More frequent testing for nickel allergies in children might help keep the allergies from developing, according to a report in Pediatric Allergy and Immunology.

The study, at the University of Southern Denmark, found that teenagers tested for nickel allergy multiple times before age 3 had significantly lower rates of allergy to the metal at age 14 than teens who weren’t tested as children. The two groups of teens were tested with identical test kits containing minute amounts of nickel sulfate that was absorbed through the skin. The study involved some 1,750 participants.

The researchers previously reported that among the frequently tested children, 62% had positive tests for nickel allergy before age 3 but tested negative at ages 3 and 6. This follow-up study suggests that exposure to nickel during repeated patch testing may have increased their physiological tolerance or sensitivity to nickel.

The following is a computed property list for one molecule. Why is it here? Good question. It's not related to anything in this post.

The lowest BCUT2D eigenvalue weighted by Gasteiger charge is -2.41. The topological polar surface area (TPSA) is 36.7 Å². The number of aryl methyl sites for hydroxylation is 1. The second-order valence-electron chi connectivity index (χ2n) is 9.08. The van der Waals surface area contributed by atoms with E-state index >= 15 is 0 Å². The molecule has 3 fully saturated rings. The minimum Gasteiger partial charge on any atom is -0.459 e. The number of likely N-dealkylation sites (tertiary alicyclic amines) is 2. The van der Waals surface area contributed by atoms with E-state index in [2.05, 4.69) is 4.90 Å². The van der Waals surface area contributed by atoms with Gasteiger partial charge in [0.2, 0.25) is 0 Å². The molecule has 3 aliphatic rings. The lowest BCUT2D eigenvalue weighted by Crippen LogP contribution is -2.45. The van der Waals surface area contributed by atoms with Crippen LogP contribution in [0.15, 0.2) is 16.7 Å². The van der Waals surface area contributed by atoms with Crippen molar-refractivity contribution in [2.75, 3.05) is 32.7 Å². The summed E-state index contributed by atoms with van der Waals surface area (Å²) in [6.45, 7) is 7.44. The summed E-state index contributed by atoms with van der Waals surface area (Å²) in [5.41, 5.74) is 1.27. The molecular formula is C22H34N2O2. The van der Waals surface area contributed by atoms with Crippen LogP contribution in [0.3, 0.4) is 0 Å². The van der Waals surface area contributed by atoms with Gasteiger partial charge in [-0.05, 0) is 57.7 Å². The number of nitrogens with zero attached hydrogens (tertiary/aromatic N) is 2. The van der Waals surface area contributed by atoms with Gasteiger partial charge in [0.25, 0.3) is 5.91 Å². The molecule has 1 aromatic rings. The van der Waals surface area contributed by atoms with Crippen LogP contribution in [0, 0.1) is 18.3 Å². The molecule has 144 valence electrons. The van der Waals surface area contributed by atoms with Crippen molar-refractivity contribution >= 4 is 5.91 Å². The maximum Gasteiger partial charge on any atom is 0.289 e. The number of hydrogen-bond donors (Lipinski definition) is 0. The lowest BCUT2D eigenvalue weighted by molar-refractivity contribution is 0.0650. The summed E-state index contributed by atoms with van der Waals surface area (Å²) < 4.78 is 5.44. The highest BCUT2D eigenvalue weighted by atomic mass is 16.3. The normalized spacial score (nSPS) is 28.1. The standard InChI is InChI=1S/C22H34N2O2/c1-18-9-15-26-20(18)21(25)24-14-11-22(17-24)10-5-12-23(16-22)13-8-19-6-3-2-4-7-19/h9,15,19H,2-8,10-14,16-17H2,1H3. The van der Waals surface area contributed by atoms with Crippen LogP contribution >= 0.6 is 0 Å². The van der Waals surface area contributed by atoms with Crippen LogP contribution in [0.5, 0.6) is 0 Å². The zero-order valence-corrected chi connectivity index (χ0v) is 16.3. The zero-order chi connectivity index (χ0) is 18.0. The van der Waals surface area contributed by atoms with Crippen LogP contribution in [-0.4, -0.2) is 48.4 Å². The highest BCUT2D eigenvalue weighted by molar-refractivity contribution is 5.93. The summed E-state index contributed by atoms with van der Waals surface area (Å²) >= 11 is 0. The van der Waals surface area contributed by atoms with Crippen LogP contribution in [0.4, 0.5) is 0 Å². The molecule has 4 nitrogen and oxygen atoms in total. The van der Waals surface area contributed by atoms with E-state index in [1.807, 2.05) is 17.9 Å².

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The prevalence of food allergy, eczema and ear piercings was similar in both groups. Girls had more positive tests than boys.

The North American Contact Dermatitis Group estimates that 11 million U.S. children are allergic to nickel. The metal is found in jewelry, zippers, coins, cellphones and other products and can cause severe skin reactions.

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